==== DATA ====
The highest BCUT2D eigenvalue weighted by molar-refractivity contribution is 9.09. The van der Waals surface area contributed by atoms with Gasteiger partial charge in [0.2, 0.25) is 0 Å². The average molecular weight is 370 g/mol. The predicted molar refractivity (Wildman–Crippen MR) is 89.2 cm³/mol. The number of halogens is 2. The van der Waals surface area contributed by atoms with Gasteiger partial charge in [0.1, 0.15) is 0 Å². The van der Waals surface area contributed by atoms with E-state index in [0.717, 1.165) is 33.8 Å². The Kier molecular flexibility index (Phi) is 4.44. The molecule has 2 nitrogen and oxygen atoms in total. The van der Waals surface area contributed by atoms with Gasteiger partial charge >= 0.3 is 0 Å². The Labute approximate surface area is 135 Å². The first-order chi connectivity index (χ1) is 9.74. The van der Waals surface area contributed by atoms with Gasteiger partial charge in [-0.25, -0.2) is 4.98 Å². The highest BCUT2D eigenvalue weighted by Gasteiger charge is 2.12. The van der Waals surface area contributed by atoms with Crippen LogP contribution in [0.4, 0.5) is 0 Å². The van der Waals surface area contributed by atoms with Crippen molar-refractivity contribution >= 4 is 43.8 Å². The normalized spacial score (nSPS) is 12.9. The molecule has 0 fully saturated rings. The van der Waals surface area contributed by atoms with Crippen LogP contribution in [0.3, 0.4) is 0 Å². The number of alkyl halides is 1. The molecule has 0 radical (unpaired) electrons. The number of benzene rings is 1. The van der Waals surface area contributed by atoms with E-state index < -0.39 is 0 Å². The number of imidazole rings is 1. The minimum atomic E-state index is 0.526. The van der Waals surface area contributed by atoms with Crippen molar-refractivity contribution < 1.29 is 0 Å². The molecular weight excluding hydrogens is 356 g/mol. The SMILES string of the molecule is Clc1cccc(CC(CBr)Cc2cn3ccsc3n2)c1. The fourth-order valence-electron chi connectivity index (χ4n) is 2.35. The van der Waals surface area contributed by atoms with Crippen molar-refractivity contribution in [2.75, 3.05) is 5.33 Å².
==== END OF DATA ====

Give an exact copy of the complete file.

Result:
The highest BCUT2D eigenvalue weighted by molar-refractivity contribution is 9.09. The van der Waals surface area contributed by atoms with Gasteiger partial charge in [0.2, 0.25) is 0 Å². The average molecular weight is 370 g/mol. The predicted molar refractivity (Wildman–Crippen MR) is 89.2 cm³/mol. The number of halogens is 2. The van der Waals surface area contributed by atoms with Gasteiger partial charge in [0.1, 0.15) is 0 Å². The van der Waals surface area contributed by atoms with E-state index in [0.717, 1.165) is 33.8 Å². The Kier molecular flexibility index (Phi) is 4.44. The molecule has 2 nitrogen and oxygen atoms in total. The van der Waals surface area contributed by atoms with Gasteiger partial charge >= 0.3 is 0 Å². The Labute approximate surface area is 135 Å². The first-order chi connectivity index (χ1) is 9.74. The van der Waals surface area contributed by atoms with Gasteiger partial charge in [-0.25, -0.2) is 4.98 Å². The highest BCUT2D eigenvalue weighted by Gasteiger charge is 2.12. The van der Waals surface area contributed by atoms with Crippen LogP contribution in [0.4, 0.5) is 0 Å². The van der Waals surface area contributed by atoms with Crippen molar-refractivity contribution >= 4 is 43.8 Å². The normalized spacial score (nSPS) is 12.9. The molecule has 0 fully saturated rings. The van der Waals surface area contributed by atoms with Crippen LogP contribution in [0.3, 0.4) is 0 Å². The number of alkyl halides is 1. The molecule has 0 radical (unpaired) electrons. The number of benzene rings is 1. The van der Waals surface area contributed by atoms with E-state index < -0.39 is 0 Å². The number of imidazole rings is 1. The minimum atomic E-state index is 0.526. The van der Waals surface area contributed by atoms with Crippen molar-refractivity contribution < 1.29 is 0 Å². The molecular weight excluding hydrogens is 356 g/mol. The SMILES string of the molecule is Clc1cccc(CC(CBr)Cc2cn3ccsc3n2)c1. The fourth-order valence-electron chi connectivity index (χ4n) is 2.35. The van der Waals surface area contributed by atoms with Crippen molar-refractivity contribution in [2.75, 3.05) is 5.33 Å².